What projects are you in the pipeline? 
At the moment I have no current upcoming events planned, if any events do happen this year it will be during the summer months since most of my band live in Dublin,they all go to BIMM Music College. I hope to go there myself when I finish school. As far as new projects go , I have a few in the works , nothing solid yet. You can find all about new projects on my Instagram account where I post anything music related. I also upload short 15 seconds clips of myself drumming to songs I love every few weeks. So check out my social media to find out more about upcoming projects and events.


Friday, 19 April 2019



Who inspired you to take up drums?
I think initially it was listening to Mitch Mitchell on the Hendrix albums. I was a huge fan of Jimi growing up and it was because of him (and my brother) that I started playing the guitar initially. More and more I just fell in love with what Mitch did to those songs and how he made them move. There was almost this jazz flow introduced in to the songs and then when it came to those fills and that machine-gun snare, I was drawn more and more to the drums but it was always on the cards I think. I just didn't start to really think about playing actual drums until my early teens. I would've always been driving my family crazy tapping on everything, using chopsticks or cutlery as "sticks" on any surface possible in the house, constant foot tapping etc. It wasn't until my mate's brother got a drumkit when I was, I think around 12 or something,that I fell in love with playing drums. From the first time he let me have a go on them, I realised straight away that this was probably all I wanted to do. I kept playing guitar but my eyes and ears were now on drums and I started hopping on to other people's kits as much as possible. I don't think I got my own kit till I was somewhere between 15 and 17. I was a serial drumkit adulterer in the early days and it's only because of the generosity of friends and acquaintances like Daragh Coen, John McPhilips and Keith Brogan that I was able to develop as a drummer without drums.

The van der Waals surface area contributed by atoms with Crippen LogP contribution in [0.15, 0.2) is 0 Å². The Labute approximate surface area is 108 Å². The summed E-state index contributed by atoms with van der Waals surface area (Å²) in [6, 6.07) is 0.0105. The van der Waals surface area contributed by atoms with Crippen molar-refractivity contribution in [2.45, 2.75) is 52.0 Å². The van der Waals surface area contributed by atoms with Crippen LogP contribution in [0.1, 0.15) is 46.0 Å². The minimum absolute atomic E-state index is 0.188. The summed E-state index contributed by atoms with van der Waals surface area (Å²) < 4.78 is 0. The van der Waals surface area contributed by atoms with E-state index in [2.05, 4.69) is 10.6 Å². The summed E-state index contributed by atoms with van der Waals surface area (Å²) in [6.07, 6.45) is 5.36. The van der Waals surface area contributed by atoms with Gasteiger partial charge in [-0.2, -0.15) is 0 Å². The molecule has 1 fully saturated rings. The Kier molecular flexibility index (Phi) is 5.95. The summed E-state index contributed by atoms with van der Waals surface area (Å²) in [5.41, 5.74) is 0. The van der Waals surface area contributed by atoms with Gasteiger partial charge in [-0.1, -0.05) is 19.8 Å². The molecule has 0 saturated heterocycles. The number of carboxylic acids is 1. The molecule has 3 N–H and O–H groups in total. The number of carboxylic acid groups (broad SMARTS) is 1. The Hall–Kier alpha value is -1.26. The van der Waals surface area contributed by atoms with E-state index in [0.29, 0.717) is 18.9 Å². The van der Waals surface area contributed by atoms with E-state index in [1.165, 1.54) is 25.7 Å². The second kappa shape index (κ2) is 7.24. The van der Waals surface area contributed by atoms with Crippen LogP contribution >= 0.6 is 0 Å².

Who are your favourite players?